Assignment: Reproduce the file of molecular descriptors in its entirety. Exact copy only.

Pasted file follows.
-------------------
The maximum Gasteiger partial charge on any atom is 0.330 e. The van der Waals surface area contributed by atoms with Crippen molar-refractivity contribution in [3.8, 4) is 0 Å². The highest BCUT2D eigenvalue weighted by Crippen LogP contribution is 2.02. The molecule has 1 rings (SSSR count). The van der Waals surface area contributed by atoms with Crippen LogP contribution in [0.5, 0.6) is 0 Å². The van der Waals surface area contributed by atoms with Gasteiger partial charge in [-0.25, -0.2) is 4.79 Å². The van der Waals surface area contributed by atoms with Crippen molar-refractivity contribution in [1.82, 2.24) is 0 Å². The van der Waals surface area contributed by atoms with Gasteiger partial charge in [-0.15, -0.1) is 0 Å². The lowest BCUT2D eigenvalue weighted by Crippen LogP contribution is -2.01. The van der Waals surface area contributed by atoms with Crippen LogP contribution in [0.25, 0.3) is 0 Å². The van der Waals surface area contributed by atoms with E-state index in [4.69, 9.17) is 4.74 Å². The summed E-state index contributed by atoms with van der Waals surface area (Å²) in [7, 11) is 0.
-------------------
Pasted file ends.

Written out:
The maximum Gasteiger partial charge on any atom is 0.330 e. The van der Waals surface area contributed by atoms with Crippen molar-refractivity contribution in [3.8, 4) is 0 Å². The highest BCUT2D eigenvalue weighted by Crippen LogP contribution is 2.02. The molecule has 1 rings (SSSR count). The van der Waals surface area contributed by atoms with Crippen LogP contribution in [0.5, 0.6) is 0 Å². The van der Waals surface area contributed by atoms with Gasteiger partial charge in [-0.25, -0.2) is 4.79 Å². The van der Waals surface area contributed by atoms with Crippen molar-refractivity contribution in [1.82, 2.24) is 0 Å². The van der Waals surface area contributed by atoms with Gasteiger partial charge in [-0.15, -0.1) is 0 Å². The lowest BCUT2D eigenvalue weighted by Crippen LogP contribution is -2.01. The van der Waals surface area contributed by atoms with Crippen LogP contribution in [0.25, 0.3) is 0 Å². The van der Waals surface area contributed by atoms with E-state index in [4.69, 9.17) is 4.74 Å². The summed E-state index contributed by atoms with van der Waals surface area (Å²) in [7, 11) is 0.